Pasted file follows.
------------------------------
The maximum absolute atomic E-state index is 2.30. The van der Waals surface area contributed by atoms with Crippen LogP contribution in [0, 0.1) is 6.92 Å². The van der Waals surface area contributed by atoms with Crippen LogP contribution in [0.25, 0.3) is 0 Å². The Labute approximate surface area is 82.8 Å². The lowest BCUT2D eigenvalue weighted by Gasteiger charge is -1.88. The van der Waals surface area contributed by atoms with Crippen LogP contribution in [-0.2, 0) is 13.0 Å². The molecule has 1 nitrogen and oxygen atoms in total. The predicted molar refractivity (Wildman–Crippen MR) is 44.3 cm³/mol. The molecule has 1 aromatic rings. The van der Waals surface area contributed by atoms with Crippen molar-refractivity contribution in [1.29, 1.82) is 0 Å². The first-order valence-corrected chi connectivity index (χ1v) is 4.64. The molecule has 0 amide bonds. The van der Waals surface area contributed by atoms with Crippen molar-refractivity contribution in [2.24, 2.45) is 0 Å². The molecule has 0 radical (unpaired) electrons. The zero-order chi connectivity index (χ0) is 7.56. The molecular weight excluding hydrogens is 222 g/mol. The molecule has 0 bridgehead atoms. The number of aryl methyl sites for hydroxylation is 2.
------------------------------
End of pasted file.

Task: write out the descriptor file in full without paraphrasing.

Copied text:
The maximum absolute atomic E-state index is 2.30. The van der Waals surface area contributed by atoms with Crippen LogP contribution in [0, 0.1) is 6.92 Å². The van der Waals surface area contributed by atoms with Crippen LogP contribution in [0.25, 0.3) is 0 Å². The Labute approximate surface area is 82.8 Å². The lowest BCUT2D eigenvalue weighted by Gasteiger charge is -1.88. The van der Waals surface area contributed by atoms with Crippen LogP contribution in [-0.2, 0) is 13.0 Å². The molecule has 1 nitrogen and oxygen atoms in total. The predicted molar refractivity (Wildman–Crippen MR) is 44.3 cm³/mol. The molecule has 1 aromatic rings. The van der Waals surface area contributed by atoms with Crippen molar-refractivity contribution in [1.29, 1.82) is 0 Å². The first-order valence-corrected chi connectivity index (χ1v) is 4.64. The molecule has 0 amide bonds. The van der Waals surface area contributed by atoms with Crippen molar-refractivity contribution in [2.24, 2.45) is 0 Å². The molecule has 0 radical (unpaired) electrons. The zero-order chi connectivity index (χ0) is 7.56. The molecular weight excluding hydrogens is 222 g/mol. The molecule has 0 bridgehead atoms. The number of aryl methyl sites for hydroxylation is 2.